A Litvak-less Birthday Bash
Happy 750th birthday, Vilnius, many happy returns of the day, and thanks for letting everyone share it all with you. Thanks for that memorable summer fest, that near-infinite parade glutting your newly refurbished main drag, Gedimino Prospekt (with a nice McDonald’s, complete with walk-through window); thanks for those three-plus hours of good-natured nationalistic/peasant nonsense, the women in traditional dress, the mustachioed men slamming goat-skin drums, the kids threatening to poke eyes out with those pagan-looking sticks topped with the Lithuanian tricolor. It was a great time.
One question though: Where were the Jews? Remember them? In Yiddish they were known as Litvaks. They were a pretty sizable part of your town’s history, though you wouldn’t know it from the festivities.
Without an official invitation to participate, the Litvaks — the ones who are still here — tended to business as usual. They manned their two small museums, published their homey newspaper, The Jerusalem of Lithuania (lovingly edited by Milan Chersonskij), and hoped for tourists. As for participating in the 750th anniversary celebrations, “No one asked us,” said Emilia Lipshitz, a local resident. If invited, would she have marched in the parade? “Yes. And the community has a choir that should perform there,” she said, mentioning a festival concert series.
Jeremy Jacobson of Seattle, a visiting Jew and fellow parade-watcher, said he wasn’t surprised. “Really, what do you expect?” he asked. “This whole thing is about Lithuania, and remember, Lithuanian Jews aren’t also Lithuanians.”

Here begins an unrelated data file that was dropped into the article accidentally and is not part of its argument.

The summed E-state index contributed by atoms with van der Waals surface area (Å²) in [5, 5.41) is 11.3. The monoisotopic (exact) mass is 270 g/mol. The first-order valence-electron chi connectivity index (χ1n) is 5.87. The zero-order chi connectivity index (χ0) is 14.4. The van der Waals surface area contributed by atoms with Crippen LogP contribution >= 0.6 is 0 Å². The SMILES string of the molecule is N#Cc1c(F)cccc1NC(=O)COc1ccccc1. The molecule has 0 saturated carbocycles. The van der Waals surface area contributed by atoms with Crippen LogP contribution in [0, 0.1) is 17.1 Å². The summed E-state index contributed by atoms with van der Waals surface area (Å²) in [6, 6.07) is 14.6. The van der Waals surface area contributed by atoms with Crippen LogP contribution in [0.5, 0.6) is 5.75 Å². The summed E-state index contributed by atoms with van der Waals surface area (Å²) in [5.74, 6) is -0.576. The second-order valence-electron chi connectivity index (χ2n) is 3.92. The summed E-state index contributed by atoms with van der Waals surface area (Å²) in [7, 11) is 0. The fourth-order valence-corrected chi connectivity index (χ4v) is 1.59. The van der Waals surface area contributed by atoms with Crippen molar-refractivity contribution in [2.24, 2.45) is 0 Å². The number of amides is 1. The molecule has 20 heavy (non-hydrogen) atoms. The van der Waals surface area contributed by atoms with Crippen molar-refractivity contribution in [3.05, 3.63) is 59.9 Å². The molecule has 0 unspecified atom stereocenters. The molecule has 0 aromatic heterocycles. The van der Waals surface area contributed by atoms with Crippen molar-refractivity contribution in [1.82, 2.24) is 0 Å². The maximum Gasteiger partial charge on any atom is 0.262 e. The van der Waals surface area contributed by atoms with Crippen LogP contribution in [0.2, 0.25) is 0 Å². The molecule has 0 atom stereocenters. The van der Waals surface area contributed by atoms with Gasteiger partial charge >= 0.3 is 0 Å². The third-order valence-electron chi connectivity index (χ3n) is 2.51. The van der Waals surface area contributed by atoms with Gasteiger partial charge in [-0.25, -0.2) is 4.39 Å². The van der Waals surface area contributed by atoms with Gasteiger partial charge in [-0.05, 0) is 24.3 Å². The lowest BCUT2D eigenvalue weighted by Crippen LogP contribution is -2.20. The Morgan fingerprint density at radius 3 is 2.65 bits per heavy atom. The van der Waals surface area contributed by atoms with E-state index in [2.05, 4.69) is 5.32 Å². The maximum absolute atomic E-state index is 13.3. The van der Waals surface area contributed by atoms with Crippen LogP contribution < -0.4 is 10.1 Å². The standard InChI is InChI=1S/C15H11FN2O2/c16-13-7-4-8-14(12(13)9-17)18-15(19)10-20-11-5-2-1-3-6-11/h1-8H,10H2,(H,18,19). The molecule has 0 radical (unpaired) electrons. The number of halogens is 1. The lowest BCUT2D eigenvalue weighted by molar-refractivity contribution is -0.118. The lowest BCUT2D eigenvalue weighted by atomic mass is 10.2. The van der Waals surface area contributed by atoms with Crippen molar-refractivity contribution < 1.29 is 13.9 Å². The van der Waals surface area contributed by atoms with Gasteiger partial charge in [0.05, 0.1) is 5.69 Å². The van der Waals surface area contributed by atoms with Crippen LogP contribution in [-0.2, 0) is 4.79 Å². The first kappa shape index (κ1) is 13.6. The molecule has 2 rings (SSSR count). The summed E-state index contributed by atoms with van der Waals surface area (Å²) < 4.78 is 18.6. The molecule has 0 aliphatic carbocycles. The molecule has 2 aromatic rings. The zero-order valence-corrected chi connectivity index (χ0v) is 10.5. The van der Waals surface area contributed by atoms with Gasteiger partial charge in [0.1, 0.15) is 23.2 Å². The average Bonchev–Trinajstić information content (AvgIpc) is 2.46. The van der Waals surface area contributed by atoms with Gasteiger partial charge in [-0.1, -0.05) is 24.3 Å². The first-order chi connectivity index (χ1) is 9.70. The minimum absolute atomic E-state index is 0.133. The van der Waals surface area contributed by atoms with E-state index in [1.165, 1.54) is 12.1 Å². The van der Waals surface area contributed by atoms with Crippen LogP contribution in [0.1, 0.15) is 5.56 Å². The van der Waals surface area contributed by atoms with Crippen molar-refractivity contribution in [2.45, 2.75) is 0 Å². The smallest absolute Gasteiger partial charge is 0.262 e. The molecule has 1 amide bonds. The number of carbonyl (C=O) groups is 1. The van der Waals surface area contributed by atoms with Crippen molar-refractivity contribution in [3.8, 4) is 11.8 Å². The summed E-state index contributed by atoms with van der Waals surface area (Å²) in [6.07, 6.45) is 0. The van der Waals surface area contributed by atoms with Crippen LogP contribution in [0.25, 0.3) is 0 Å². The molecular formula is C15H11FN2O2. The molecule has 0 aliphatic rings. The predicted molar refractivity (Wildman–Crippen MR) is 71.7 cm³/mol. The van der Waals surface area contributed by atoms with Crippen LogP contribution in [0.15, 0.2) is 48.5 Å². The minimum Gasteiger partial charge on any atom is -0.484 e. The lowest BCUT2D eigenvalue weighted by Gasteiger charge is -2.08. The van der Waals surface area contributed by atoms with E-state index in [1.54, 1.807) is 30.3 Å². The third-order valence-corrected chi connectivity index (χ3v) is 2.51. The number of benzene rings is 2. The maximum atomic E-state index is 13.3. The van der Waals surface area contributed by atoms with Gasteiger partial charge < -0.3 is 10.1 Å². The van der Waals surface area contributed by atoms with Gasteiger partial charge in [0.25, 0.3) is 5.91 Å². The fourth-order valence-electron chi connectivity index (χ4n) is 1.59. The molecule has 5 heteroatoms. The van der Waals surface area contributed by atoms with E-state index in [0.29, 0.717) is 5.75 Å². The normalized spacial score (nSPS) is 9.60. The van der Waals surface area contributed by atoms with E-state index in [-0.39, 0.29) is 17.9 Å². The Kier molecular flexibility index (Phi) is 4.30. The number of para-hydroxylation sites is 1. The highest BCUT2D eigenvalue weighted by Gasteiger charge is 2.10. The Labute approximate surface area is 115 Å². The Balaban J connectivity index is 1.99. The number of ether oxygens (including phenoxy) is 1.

Yet pre-war Vilnius was one-third Jewish. Since then, a ghetto has been built and razed. The Museum of Genocide Victims has exhibits only on ethnic Lithuanians who suffered under the Soviets. The museum at the Paneriai concentration camp, a few clicks out of the city center, is closed. The original site of the grave of Rabbi Elijah ben Solomon Zalman, better known as the Vilna Gaon, is now a sports complex. So what’s a Jewish tourist to do? I went antiquing.
I turned up a yad, a pointer used for reading the Torah. It looks more than 100 years old, an obvious piece of war loot someone pawned some time after the war. The shopkeeper offered to sell it to me for 300 American dollars, a figure way beyond my means. An argument ensued, antisemitic epithets were hurled and I was out on the street again, in the middle of the parade.
Signs were everywhere, signs of representatives from the Lithuanian diaspora. I saw signs for the United States, Canada, the United Kingdom — even the contingent from Chicago got all dolled up in lace and wooden shoes. On the Lithuanian homefront, Kaunas (formerly Kovno, Lithuania’s second-largest city, birthplace of Emma Goldman and home to its second largest Jewish community) was well-represented. When I asked three emissaries from Kaunas about the lack of Jews in the parade, I received empty stares. My e-mails to the festival office were not returned.
So it’s been 750 years since the founding of this place, 750 years since Grand Duke Gediminas had a dream of a city on a hill, founded it and fought off the claims of the Teutonic Knights. And in celebration, the city is awash in newfound nationalism, an iconography that’s no different from what the Germans and Soviets hauled in. While the Lithuanian dailies advertised concerts (lots of Lithuanian folk music, but nary a mention of native virtuoso Heifitz) and touted literary readings (no mention of Nobel laureate poet Joseph Brodsky, a onetime resident), the quarterly Jerusalem of Lithuania carried articles headlined: “60th Anniversary of the Warsaw Ghetto Uprising” and “Racism and Xenophobia on the Internet.”
It seems the Litvaks will have to wait for Vilnius’s birthday according to the Jewish calendar. Or maybe they were all stuck in weekend traffic, behind the parade.